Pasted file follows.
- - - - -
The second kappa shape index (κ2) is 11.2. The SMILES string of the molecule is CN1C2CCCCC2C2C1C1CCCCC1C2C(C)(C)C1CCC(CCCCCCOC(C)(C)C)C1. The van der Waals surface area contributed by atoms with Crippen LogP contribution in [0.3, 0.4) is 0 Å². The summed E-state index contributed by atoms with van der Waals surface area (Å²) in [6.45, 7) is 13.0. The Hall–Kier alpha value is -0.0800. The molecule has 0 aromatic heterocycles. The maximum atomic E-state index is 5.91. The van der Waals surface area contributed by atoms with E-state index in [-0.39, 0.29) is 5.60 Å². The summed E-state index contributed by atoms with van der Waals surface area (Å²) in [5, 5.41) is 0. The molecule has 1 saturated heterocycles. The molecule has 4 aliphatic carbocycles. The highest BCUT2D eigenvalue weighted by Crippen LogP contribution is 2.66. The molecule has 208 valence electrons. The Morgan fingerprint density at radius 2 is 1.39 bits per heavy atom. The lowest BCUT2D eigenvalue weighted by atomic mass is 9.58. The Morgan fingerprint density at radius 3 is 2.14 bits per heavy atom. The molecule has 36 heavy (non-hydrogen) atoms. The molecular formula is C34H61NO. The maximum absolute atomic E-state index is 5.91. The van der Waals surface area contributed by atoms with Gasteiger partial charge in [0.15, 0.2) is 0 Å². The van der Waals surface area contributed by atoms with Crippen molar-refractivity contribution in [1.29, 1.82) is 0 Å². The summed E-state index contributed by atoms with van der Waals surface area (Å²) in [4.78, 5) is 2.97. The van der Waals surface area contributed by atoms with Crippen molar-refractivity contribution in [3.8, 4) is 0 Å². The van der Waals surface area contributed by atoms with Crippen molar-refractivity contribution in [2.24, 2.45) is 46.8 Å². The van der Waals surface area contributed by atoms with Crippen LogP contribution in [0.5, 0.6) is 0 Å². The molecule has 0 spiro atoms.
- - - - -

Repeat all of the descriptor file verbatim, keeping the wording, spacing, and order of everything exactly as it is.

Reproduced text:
The second kappa shape index (κ2) is 11.2. The SMILES string of the molecule is CN1C2CCCCC2C2C1C1CCCCC1C2C(C)(C)C1CCC(CCCCCCOC(C)(C)C)C1. The van der Waals surface area contributed by atoms with Crippen LogP contribution in [0.3, 0.4) is 0 Å². The summed E-state index contributed by atoms with van der Waals surface area (Å²) in [6.45, 7) is 13.0. The Hall–Kier alpha value is -0.0800. The molecule has 0 aromatic heterocycles. The maximum atomic E-state index is 5.91. The van der Waals surface area contributed by atoms with E-state index in [-0.39, 0.29) is 5.60 Å². The summed E-state index contributed by atoms with van der Waals surface area (Å²) in [5, 5.41) is 0. The molecule has 1 saturated heterocycles. The molecule has 4 aliphatic carbocycles. The highest BCUT2D eigenvalue weighted by Crippen LogP contribution is 2.66. The molecule has 208 valence electrons. The Morgan fingerprint density at radius 2 is 1.39 bits per heavy atom. The lowest BCUT2D eigenvalue weighted by atomic mass is 9.58. The Morgan fingerprint density at radius 3 is 2.14 bits per heavy atom. The molecule has 36 heavy (non-hydrogen) atoms. The molecular formula is C34H61NO. The maximum absolute atomic E-state index is 5.91. The van der Waals surface area contributed by atoms with Gasteiger partial charge in [0.15, 0.2) is 0 Å². The van der Waals surface area contributed by atoms with Crippen molar-refractivity contribution in [1.29, 1.82) is 0 Å². The summed E-state index contributed by atoms with van der Waals surface area (Å²) in [4.78, 5) is 2.97. The van der Waals surface area contributed by atoms with Crippen molar-refractivity contribution in [3.8, 4) is 0 Å². The van der Waals surface area contributed by atoms with Crippen molar-refractivity contribution in [2.24, 2.45) is 46.8 Å². The van der Waals surface area contributed by atoms with Crippen LogP contribution in [0.5, 0.6) is 0 Å². The molecule has 0 spiro atoms.